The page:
Variety Show Allows Students to Learn About Themselves by Pretending to Be Someone Else

During Parents Days at Discovery Ranch for Boys in February, the young men performed the musical “Newsies” for their parents. The performance represented weeks of dedicated practice in which this diverse group of boys learned to work together. For many of the boys, this was their first experience with musical theater. It was also not always a comfortable experience for them. However, that challenge was part of the point. Not only did the performance allow them to showcase their performance skills to their visiting family members, but it also allowed the boys to stretch their boundaries, learn how to work with people who are different from themselves, and practice understanding a completely different point of view.

The Benefits of Putting on a Show

“A big benefit of [doing the variety show] is helping the boys come together to learn how to work together, even in an environment where they are not entirely comfortable. They learn to come together as a team and make something beautiful,” said Kate Hartley. Kate is a theater major and teaches drama at Discovery Ranch for Boys. “It takes a lot of work and helps them to learn discipline. I think it also helps them learn a lot of respect as well.”


During this production of “Newsies”, Kate served as the assistant to the Director. The Director of the performance was Jake Galovich. He has been directing the boys in the Parent Day performances since 2012. This performance was especially bitter-sweet for Jake because it will be his last. He has been promoted to the position of Admissions Counselor.

Performance as Therapy

Jake reflected on his many years of working with the boys while they practice their acting skills. “It is great to see that [drama] can make a positive change in their lives. Many times they look back at it, and I get comments all the time from Facebook or email thanking me for the time doing music, so it is awesome.”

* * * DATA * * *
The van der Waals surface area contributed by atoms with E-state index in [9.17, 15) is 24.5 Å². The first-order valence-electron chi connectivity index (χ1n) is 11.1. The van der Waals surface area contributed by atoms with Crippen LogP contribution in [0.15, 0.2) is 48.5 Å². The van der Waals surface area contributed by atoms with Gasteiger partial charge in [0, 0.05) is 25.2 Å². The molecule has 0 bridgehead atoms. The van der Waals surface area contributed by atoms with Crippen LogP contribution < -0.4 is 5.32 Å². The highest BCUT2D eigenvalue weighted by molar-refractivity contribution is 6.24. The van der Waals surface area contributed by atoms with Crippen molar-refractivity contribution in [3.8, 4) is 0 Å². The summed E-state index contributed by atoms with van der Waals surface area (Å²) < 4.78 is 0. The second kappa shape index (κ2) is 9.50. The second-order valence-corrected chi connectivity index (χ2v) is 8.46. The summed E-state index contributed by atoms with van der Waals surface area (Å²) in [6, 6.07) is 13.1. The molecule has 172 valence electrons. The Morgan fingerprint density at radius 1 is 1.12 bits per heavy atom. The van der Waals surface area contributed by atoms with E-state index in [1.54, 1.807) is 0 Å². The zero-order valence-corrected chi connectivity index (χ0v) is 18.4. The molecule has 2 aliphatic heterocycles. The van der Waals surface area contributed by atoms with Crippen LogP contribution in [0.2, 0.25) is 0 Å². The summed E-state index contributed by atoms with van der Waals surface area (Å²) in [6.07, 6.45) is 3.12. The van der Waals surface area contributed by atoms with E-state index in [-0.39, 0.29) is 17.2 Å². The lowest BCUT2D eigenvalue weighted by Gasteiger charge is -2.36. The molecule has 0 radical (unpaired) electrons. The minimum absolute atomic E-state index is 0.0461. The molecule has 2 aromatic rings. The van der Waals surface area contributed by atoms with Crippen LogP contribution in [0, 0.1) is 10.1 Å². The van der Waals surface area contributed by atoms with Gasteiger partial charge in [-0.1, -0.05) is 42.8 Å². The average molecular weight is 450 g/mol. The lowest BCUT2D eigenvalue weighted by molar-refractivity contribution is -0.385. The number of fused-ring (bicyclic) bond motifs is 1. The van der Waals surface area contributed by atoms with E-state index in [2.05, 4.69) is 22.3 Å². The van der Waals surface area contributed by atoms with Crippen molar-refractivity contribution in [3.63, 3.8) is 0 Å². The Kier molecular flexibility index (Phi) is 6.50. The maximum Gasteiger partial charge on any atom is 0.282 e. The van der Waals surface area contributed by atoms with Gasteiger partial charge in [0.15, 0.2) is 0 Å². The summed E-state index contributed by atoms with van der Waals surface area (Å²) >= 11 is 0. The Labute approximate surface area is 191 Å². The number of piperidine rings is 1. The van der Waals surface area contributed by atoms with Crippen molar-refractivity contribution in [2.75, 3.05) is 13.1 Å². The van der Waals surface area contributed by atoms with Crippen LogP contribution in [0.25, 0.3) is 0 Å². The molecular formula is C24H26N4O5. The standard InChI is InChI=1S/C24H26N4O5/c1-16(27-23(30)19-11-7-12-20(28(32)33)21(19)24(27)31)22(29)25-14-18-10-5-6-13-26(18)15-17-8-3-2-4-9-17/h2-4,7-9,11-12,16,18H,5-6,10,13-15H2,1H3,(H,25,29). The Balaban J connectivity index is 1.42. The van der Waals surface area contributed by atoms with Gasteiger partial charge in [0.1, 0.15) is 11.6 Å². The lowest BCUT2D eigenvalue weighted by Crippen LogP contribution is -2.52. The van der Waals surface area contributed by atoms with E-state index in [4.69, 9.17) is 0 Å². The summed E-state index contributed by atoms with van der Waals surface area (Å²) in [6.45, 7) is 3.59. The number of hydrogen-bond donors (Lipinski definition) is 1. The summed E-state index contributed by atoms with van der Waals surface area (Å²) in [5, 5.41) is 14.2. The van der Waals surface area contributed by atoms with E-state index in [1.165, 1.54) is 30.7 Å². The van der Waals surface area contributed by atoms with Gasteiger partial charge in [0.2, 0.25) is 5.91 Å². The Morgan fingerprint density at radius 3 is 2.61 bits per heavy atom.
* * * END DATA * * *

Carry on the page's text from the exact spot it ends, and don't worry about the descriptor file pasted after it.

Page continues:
The boys at Discovery Ranch put a great deal of effort into each performance. “For each parent day production that they do, we practice for about a six to eight week period for the parent day. We practice every weekend, Friday, Saturday, and Sunday for about two and a half hours on each day,” said Jake.


Therefore, while the boys are learning about acting, they are also learning to adapt to an unfamiliar situation and work together as a team. This dedication pays off in many ways.

“As they start to learn their character over the weeks of practice, their personality starts to come out. You start to see them get more involved and more invested in that specific character that they are portraying,” said Jake. “It is fun to see them build that energy.”

Learning About Yourself

Of course, the performances are more than just fun and games. They are also more than a way of learning teamwork or showing appreciation for their visiting family members. Jake has seen that these performances have a therapeutic benefit as well.


“Music is an outlet. It is a way for them to forget about what problems are going on in their lives, and allow them to focus on something completely different,” said Jake. “A lot of times doing something like that allows them to look back on themselves and see what they need to work on. They can see that by portraying a whole different character or by listening to music and letting music calm their mind. Music can be a tool for therapy. It is pretty incredible.”


Kate, who will be taking over management of the variety show from Jake starting this year, agreed on the benefits of students taking risks and trying their best in performances.

Kate said, “I would encourage parents to encourage their boys and girls to fully participate in the variety shows, even if they are a little uncomfortable. They need to be okay with putting themselves out there because it will help them learn about themselves.”